Gina can empathize with her students because she had a similar experience. She was a single mom in college, and her academics suffered. She’s accrued over $100,000 in debt, which she’s planning to pay off by working at a non-profit for 10 years so she can leverage the government’s debt forgiveness program, though it hasn’t yet paid out to anyone.
Kendra is a twenty-year-old who is majoring in Photography at a university in Texas. She also went to school at another four-year institution and a community college, leaving the first because of family issues, and the second because she completed all the classes she could there.
Kendra lives at home with her parents, who are unapologetic hoarders—their house is covered, floor to ceiling, in stuff. Kendra cleared a space for us to sit on the couch and told us she lost her financial aid because her dad didn’t do their taxes on time. She explained that, “Things weren’t right—I don’t even know how to explain it…we had to deal with the IRS a lot.” Her parents are not well off, and while they are very emotionally supportive of her studies, they don’t have money or good advice to offer her. To pay for school, she borrowed money from her grandparents.
Kendra’s goal is to be a photographer for National Geographic, traveling all over the world to take pictures. She thinks she’ll be able to make as much as $20,000 in a job like that.
Aaron, Gina, and Kendra are not like me. Their nuanced experiences reflect their personalities, upbringing, values, socio-economic backgrounds, motivations, and ways of seeing the world. When I’m in their houses or apartments, learning about their experiences, I’m the apprentice to their lives, and they are the master. Kendra is an expert in being Kendra, and I can start to learn what that means. And when I’m making design decisions, I can make them for Kendra, Gina, or Aaron.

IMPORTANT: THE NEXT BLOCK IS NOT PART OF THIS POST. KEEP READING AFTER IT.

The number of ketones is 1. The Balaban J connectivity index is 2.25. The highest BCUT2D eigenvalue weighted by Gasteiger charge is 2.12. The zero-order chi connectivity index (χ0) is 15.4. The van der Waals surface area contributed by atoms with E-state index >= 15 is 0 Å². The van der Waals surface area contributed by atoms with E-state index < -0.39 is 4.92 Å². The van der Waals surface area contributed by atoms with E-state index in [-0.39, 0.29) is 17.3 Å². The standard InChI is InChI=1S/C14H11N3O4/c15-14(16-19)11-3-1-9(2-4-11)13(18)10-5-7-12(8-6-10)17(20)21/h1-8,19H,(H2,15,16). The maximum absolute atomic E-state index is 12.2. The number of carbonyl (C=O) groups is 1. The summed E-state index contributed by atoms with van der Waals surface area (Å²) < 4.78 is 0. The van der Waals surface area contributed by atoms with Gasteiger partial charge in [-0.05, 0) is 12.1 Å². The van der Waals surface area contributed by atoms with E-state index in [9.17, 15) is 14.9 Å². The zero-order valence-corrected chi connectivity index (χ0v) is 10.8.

This research has an ancillary benefit because it reinforces to stakeholders and design leadership that the user isn’t like them, either. It’s expected that executives know all of the details of the business—that you have mastery of the inner-workings of how the industry works, how your job works, and the value you can provide. If your role touches customers, then it’s expected that you know what customers want and need. And most executives feel comfortable basing their knowledge of customer needs on their own. “I’m making strategic decisions about this company, which means I know about the company, and so I know best–I should be able to rest upon my knowledge and my own experiences.”
One of the most vivid ways to tear down that way of thinking is to show stakeholders a video, play audio, or read quotes of their customers. It’s hard for a banking executive to argue with a video of their customer explaining that they don’t know the difference between a savings account or a checking account. It’s hard for a life insurance executive, convinced that their customers make informed and reasoned decisions, to discount a video of a prospect making purchasing decisions while jogging on the treadmill at the gym.
And it’s hard for anyone in education to fully absorb Aaron, Gina, and Kendra. But these are real stories from our research, and while they are implausible to executives, they are authentic. Hearing them shakes the foundation of their expertise. Suddenly, the seasoned, responsible, intellectual executive is forced to reframe what it means for their users to approach their products and, just maybe, make products for those customers.